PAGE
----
Feeling a mite peckish? Canadian investors sure are. They're gobbling up stocks that pay dividends. Today, with the help of a recent report from National Bank Financial, we'll look at dividend-paying stocks that lie outside the sectors traditionally thought of as yield plays.
What are we looking for?
Dividend-paying stocks that aren't REITs, oil and gas producers or pipeline operators.
What did we find?
More than 220 TSX-listed corporations fit our criteria, spanning industries from transportation to health care. National Bank says the average estimated 2011 yield for these "diversified" companies is 4.2 per cent, with the typical payout ranging from 7.6 per cent for real estate services firms to 2.3 per cent for technology companies.
Trevor Johnson, author of the National Bank report, points out that income-paying diversified equities have outperformed the broad market so far in 2011, posting a 5.9-per-cent return compared to 4.9 per cent for the S&P/TSX composite. This continues a trend. Last year, dividend-paying diversified equities bested the market, 22.7 per cent to 14.4 per cent.
Much of this outperformance has been concentrated in stocks with 7 per cent to 8 per cent payouts and speaks to investors' hunger for yield. But you have to wonder whether there are limits to this appetite. If companies cut dividends - or simply don't raise them for an extended period - shareholders may be in for a spell of indigestion.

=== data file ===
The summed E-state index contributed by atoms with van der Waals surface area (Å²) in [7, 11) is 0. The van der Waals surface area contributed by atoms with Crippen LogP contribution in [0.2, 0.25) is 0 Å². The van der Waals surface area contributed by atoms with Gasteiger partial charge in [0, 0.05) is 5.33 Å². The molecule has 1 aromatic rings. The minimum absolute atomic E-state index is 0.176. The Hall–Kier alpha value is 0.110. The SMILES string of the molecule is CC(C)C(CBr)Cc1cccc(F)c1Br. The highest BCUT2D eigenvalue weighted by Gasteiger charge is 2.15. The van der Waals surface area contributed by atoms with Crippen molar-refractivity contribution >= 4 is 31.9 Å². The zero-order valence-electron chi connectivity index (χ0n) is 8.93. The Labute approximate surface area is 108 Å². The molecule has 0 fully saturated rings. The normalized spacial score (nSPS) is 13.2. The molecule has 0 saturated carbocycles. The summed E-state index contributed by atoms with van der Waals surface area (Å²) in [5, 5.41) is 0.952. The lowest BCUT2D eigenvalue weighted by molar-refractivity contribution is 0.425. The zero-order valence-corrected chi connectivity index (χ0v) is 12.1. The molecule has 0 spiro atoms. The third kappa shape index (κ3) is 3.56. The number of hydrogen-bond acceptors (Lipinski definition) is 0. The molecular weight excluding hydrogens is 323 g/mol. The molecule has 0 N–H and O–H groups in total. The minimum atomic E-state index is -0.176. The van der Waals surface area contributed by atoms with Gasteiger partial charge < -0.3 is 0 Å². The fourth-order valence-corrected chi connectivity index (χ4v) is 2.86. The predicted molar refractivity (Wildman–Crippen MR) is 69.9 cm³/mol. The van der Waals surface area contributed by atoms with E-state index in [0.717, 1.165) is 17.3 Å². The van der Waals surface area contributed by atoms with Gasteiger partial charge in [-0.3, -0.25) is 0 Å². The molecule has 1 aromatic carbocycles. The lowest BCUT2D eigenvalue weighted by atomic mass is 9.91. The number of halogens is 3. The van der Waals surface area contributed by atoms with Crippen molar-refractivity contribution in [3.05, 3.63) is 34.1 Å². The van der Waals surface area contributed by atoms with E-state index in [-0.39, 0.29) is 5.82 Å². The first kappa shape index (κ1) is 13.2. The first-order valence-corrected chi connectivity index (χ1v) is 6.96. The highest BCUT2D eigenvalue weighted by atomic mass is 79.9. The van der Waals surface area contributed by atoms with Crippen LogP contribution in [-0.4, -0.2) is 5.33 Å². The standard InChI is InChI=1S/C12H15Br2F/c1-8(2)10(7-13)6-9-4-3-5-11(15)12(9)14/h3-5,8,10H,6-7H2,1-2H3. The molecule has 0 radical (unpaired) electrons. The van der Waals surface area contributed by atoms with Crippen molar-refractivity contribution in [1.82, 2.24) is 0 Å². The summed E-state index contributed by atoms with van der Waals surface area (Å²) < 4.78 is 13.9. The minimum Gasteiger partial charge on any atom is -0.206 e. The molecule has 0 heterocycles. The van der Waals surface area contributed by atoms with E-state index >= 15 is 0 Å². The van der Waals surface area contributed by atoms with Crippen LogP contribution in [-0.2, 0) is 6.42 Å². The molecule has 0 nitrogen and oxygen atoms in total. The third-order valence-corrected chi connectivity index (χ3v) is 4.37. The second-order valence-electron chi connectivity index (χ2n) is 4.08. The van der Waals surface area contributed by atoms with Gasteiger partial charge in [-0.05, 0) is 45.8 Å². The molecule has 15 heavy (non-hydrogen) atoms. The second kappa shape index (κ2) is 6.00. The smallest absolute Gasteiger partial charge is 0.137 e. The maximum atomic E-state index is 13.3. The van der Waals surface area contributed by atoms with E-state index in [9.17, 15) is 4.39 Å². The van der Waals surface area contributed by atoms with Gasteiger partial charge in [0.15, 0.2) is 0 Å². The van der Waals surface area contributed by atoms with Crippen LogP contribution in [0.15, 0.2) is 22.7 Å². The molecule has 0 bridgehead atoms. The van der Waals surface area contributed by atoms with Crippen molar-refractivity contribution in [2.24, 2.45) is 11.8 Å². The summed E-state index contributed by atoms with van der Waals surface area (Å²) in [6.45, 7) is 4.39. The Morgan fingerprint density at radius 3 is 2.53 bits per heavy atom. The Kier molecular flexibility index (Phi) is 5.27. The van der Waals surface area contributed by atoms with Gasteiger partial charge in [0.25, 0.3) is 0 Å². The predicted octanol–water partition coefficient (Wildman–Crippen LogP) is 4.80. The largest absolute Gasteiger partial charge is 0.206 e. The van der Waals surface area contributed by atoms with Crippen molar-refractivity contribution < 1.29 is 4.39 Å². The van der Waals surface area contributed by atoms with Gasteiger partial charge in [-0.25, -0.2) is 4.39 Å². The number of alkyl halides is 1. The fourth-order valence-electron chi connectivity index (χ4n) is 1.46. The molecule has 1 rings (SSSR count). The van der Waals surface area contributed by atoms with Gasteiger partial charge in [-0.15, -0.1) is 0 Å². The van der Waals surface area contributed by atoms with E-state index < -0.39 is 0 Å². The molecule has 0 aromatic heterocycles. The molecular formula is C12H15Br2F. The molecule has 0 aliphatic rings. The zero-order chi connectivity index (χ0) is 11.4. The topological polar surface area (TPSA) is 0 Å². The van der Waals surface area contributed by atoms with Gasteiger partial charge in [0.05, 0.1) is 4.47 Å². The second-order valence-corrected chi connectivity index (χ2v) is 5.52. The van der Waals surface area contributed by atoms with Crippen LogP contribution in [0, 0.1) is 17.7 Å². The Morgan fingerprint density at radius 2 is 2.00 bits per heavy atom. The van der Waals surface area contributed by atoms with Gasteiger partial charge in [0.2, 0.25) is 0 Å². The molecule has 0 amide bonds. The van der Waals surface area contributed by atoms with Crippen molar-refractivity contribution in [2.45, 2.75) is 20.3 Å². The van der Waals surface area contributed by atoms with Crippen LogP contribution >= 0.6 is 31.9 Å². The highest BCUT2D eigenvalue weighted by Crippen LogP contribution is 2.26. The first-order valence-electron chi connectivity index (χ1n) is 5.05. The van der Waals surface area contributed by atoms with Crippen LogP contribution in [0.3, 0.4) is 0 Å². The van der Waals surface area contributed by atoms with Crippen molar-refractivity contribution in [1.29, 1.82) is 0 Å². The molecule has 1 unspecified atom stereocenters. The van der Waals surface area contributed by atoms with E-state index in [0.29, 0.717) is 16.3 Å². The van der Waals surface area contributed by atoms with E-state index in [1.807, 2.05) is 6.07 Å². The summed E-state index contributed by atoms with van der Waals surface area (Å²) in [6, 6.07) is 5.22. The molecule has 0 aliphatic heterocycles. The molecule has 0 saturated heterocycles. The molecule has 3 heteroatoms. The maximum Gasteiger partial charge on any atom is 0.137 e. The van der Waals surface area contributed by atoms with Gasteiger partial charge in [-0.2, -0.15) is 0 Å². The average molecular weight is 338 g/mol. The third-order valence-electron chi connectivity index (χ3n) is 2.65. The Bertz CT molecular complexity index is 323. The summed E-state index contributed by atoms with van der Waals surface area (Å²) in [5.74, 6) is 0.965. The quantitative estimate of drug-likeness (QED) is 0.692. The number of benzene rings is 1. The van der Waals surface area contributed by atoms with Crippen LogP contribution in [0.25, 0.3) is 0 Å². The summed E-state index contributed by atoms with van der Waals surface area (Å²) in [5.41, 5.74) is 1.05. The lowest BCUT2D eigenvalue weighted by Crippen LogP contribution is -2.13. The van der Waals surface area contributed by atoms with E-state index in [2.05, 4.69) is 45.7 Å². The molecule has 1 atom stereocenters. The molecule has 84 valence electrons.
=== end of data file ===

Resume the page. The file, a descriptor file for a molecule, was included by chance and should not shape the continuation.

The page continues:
Fortunately for investors, Mr. Johnson believes many of the 6-per-cent-plus yields are sustainable, at least for 2011. Among the top yielders in his sustainable universe are EnerCare (9.3 per cent), CanWel Building Materials (8.9 per cent) and New Flyer (11.3 per cent).
He believes many dividend payers are well positioned with a combination of generous yields as well as "outperform" rankings from National Bank analysts. He points to CIBC (4.2 per cent), Genworth (3.9 per cent) and Premium Brands (7 per cent) as examples.
Still, a note of restraint is in order. "We remain cautiously optimistic regarding 2011 sector upside, but it will be difficult for the dividend payers to sharply outperform the broader market to the same extent [as in 2010]as our analysis suggests stretched equity valuations across all the subsectors," writes Mr. Johnson.